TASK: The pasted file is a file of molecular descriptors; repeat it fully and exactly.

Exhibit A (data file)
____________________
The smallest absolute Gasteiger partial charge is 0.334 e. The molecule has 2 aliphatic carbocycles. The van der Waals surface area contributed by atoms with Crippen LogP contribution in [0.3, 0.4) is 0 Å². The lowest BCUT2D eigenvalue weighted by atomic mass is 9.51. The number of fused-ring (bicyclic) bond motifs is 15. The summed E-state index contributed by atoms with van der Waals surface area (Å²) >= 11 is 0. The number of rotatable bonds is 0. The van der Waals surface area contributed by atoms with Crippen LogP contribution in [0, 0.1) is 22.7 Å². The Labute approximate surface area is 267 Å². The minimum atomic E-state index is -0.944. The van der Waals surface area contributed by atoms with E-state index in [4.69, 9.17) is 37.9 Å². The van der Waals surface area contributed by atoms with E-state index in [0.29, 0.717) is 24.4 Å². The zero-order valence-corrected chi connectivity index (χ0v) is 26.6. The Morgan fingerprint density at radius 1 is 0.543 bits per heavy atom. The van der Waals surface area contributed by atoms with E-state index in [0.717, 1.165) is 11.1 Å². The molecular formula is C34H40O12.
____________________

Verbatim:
The smallest absolute Gasteiger partial charge is 0.334 e. The molecule has 2 aliphatic carbocycles. The van der Waals surface area contributed by atoms with Crippen LogP contribution in [0.3, 0.4) is 0 Å². The lowest BCUT2D eigenvalue weighted by atomic mass is 9.51. The number of fused-ring (bicyclic) bond motifs is 15. The summed E-state index contributed by atoms with van der Waals surface area (Å²) >= 11 is 0. The number of rotatable bonds is 0. The van der Waals surface area contributed by atoms with Crippen LogP contribution in [0, 0.1) is 22.7 Å². The Labute approximate surface area is 267 Å². The minimum atomic E-state index is -0.944. The van der Waals surface area contributed by atoms with E-state index in [4.69, 9.17) is 37.9 Å². The van der Waals surface area contributed by atoms with E-state index in [0.29, 0.717) is 24.4 Å². The zero-order valence-corrected chi connectivity index (χ0v) is 26.6. The Morgan fingerprint density at radius 1 is 0.543 bits per heavy atom. The van der Waals surface area contributed by atoms with E-state index in [0.717, 1.165) is 11.1 Å². The molecular formula is C34H40O12.